Legal Articles

Contesting a will which does not include the intentions of the deceased

Home / Knowledge base / Contesting a will which does not include the intentions of the deceased

Posted by Martin Oliver on 01 April 2015

Martin Oliver - Contesting a Will Lawyer
Martin Oliver Partner

Following the death of a loved one, if it transpires that their wishes were not correctly drafted in a Will, it may be possible to pursue a claim seeking confirmation from the Court that the Deceased’s wishes should be implemented. Such claims for contesting a will include a declaration as regards the true construction of a Will or a claim for rectification, both of which are detailed below.


Several recent cases, including Marley -v- Rawlings [2014] 1A ER 807 and Brooke -v- Purton [2014] EWHC 547(CH) have both looked at circumstances where instructions given to a solicitor to draft a Will have not then been implemented in the wording of the Will. Where there is clear evidence (i.e. a solicitor’s attendance note) that a mistake has been made, a Court can make a finding that the construction of a Will should be in the terms of the instructions provided by the Deceased. When interpreting the meaning of a Will, the Court is concerned to find the intention of the Deceased and it does this by identifying “the meaning of the relevant words”. The Court will address issues such as:

  1. the natural and order of the meaning of the words of the Will;
  2. The overall purpose of the Will;
  3. Any other clauses within the Will;
  4. The facts known or assumed by the Deceased and the solicitor at the time the Will was executed; and
  5. Common sense.

In the case of Brooke –v- Purton [2014] a wealthy individual who had five children from three previous relationships left an Estate worth £6.9m to his five children and his partner. At the time of executing the Will, the Deceased had concerns as to whether his children (some of which were very young) would be able to handle such monies. Accordingly, the Deceased’s intentions were to set up a trust, in a tax saving manner and to give powers to the trustees to distribute the monies equally, as and when the trustees thought it was appropriate. Unfortunately, the solicitor who drafted the Will, simply used a precedent Will which was not appropriate to the circumstances of the case. As a consequence, the assets of the Deceased did not enter the discretionary trust and accordingly everything would have been distributed immediately which was not what the Deceased had intended. Accordingly, the executors and trustees of the Will applied to the Court for a determination that the Will was not in accordance with the instructions nor the intentions of the Deceased. The solicitor who drafted the Will, accepted in Court that she had simply used a precedent Will which was not appropriate and the Deceased’s intentions had not truly been incorporated within the Will. In those circumstances, the Judge was able to interpret the Will without adding any further clauses. 


If it is necessary to insert/delete clauses within a Will to affect the true intention of the Deceased, simply applying for a construction of the Will may not be appropriate.  In such circumstances the correct approach is to pursue a claim for rectification.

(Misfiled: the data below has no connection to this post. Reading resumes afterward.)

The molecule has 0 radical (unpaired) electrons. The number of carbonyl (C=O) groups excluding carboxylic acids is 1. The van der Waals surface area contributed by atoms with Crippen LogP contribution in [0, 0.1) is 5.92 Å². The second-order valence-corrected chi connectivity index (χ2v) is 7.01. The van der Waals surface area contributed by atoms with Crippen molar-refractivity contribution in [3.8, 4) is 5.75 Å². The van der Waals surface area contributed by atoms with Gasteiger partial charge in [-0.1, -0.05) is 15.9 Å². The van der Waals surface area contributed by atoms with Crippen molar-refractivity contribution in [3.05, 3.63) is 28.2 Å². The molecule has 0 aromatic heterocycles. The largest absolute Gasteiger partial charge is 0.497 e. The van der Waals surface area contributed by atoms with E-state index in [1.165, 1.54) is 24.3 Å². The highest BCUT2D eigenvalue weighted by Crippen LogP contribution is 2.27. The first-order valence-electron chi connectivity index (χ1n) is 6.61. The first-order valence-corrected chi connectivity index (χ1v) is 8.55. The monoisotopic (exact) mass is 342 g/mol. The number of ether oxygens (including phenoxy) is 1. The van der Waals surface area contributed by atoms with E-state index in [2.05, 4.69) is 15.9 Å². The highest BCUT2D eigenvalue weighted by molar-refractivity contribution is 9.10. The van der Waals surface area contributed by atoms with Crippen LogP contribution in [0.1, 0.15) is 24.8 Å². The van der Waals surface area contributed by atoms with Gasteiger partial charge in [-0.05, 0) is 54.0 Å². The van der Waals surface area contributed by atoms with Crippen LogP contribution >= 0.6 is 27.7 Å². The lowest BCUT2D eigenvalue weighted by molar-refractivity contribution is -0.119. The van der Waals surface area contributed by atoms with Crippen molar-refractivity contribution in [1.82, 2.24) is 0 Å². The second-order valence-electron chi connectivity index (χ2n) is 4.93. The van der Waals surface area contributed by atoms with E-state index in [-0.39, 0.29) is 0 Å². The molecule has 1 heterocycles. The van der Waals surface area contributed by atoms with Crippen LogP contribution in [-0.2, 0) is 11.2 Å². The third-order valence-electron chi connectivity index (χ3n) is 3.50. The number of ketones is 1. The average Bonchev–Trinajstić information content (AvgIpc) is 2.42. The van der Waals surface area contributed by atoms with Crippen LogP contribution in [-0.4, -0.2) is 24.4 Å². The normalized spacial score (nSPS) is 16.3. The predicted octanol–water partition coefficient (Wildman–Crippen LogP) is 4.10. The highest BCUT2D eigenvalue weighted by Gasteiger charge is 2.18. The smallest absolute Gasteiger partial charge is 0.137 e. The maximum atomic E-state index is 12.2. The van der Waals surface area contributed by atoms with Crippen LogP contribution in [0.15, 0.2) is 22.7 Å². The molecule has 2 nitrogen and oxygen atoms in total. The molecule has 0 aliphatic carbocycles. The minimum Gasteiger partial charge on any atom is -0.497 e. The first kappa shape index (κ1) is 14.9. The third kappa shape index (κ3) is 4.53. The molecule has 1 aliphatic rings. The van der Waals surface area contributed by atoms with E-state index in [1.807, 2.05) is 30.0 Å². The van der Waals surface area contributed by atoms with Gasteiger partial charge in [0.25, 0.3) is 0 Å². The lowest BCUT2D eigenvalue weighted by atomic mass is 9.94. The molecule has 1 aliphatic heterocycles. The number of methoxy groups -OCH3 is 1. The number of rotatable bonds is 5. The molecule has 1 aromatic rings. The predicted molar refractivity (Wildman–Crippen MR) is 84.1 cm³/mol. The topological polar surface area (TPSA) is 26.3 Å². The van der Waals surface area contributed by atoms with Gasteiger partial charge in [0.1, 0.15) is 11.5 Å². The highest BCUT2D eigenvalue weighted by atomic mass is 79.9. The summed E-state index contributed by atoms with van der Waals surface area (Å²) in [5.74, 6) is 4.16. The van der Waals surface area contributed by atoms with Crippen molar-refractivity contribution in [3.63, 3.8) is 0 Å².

The relevant law relating to rectification is detailed in Section 20 of the Administration of Justice Act 1982 which states:

20 Rectification

  1. If a Court is satisfied that a Will is so expressed that it fails to carry out the testator’s intentions, in consequence –
  • Of a clerical error; or
  • Of a failure to understand his instructions
    It may order that the Will should be rectified so as to carry out his intentions”.

If the above has occurred, there is no limit to the amount of amendments a Judge can impose upon the wording of the Will, to implement the real intention of the Deceased. 

Please note the above does not deal with situations where the Deceased has been subjected to coercion (i.e. undue influence), a fraud has taken place or the Deceased simply did not have the necessary testamentary capacity to make a Will.  In those circumstances, alternative claims may be appropriate.

About the author

Martin specialises in inheritance disputes such as contesting a will and litigation involving wills and trusts.

Martin Oliver

Martin specialises in inheritance disputes such as contesting a will and litigation involving wills and trusts.

Recent articles

30 July 2020 Rethinking the landlord / tenant relationship

We have been following the travails of the high street for over 12 months where changing shopping habits, business rates and rent increases have been contributing to a growing strain on many landlord / tenant relationships.

Read article
30 July 2020 Bankrupts fail in claim to have interests in land revested in them

The claim by Mr and Mrs Brake (Brake v Swift), heard in the High Court in May, to have a cottage and adjacent land revested in them under Section 283A of the Insolvency Act 1986, was set against a background of convoluted litigation extending over a number of years, described by Matthews HHJ as ‘complex’.

Read article
29 July 2020 Remote witnessing of wills – a sign of the times

The law governing how a will is witnessed dates back to 1837 and for good reason. The requirement for two people (neither of whom can inherit from the will they are witnessing) to be physically present at the signing of a will is designed to, among other things, prevent fraud and the exercise of undue influence. That is, until the Covid-19 pandemic struck.

Read article
How can we help?
01926 732512